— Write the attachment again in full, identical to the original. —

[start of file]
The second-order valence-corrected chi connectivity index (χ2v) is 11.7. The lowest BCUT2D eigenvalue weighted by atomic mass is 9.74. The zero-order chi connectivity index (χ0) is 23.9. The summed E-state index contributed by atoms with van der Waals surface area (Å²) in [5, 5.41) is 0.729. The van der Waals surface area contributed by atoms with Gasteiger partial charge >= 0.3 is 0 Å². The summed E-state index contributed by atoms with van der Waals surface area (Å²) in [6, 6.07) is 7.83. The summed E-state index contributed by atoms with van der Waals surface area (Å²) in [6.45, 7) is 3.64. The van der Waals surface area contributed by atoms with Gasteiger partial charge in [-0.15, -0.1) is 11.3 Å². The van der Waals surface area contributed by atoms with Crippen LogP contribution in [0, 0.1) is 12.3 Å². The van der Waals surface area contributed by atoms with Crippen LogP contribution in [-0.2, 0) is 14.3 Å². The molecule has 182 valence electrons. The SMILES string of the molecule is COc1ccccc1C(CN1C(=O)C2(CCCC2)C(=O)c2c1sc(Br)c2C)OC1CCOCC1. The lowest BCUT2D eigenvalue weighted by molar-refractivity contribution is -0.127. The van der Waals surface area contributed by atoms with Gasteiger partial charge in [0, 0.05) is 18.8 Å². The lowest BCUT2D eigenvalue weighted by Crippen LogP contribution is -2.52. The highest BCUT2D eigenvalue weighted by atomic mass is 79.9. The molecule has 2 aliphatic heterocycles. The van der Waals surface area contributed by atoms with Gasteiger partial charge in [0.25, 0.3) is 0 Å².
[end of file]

The second-order valence-corrected chi connectivity index (χ2v) is 11.7. The lowest BCUT2D eigenvalue weighted by atomic mass is 9.74. The zero-order chi connectivity index (χ0) is 23.9. The summed E-state index contributed by atoms with van der Waals surface area (Å²) in [5, 5.41) is 0.729. The van der Waals surface area contributed by atoms with Gasteiger partial charge >= 0.3 is 0 Å². The summed E-state index contributed by atoms with van der Waals surface area (Å²) in [6, 6.07) is 7.83. The summed E-state index contributed by atoms with van der Waals surface area (Å²) in [6.45, 7) is 3.64. The van der Waals surface area contributed by atoms with Gasteiger partial charge in [-0.15, -0.1) is 11.3 Å². The van der Waals surface area contributed by atoms with Crippen LogP contribution in [0, 0.1) is 12.3 Å². The van der Waals surface area contributed by atoms with Crippen LogP contribution in [-0.2, 0) is 14.3 Å². The molecule has 182 valence electrons. The SMILES string of the molecule is COc1ccccc1C(CN1C(=O)C2(CCCC2)C(=O)c2c1sc(Br)c2C)OC1CCOCC1. The lowest BCUT2D eigenvalue weighted by molar-refractivity contribution is -0.127. The van der Waals surface area contributed by atoms with Gasteiger partial charge in [0, 0.05) is 18.8 Å². The lowest BCUT2D eigenvalue weighted by Crippen LogP contribution is -2.52. The highest BCUT2D eigenvalue weighted by atomic mass is 79.9. The molecule has 2 aliphatic heterocycles. The van der Waals surface area contributed by atoms with Gasteiger partial charge in [0.25, 0.3) is 0 Å².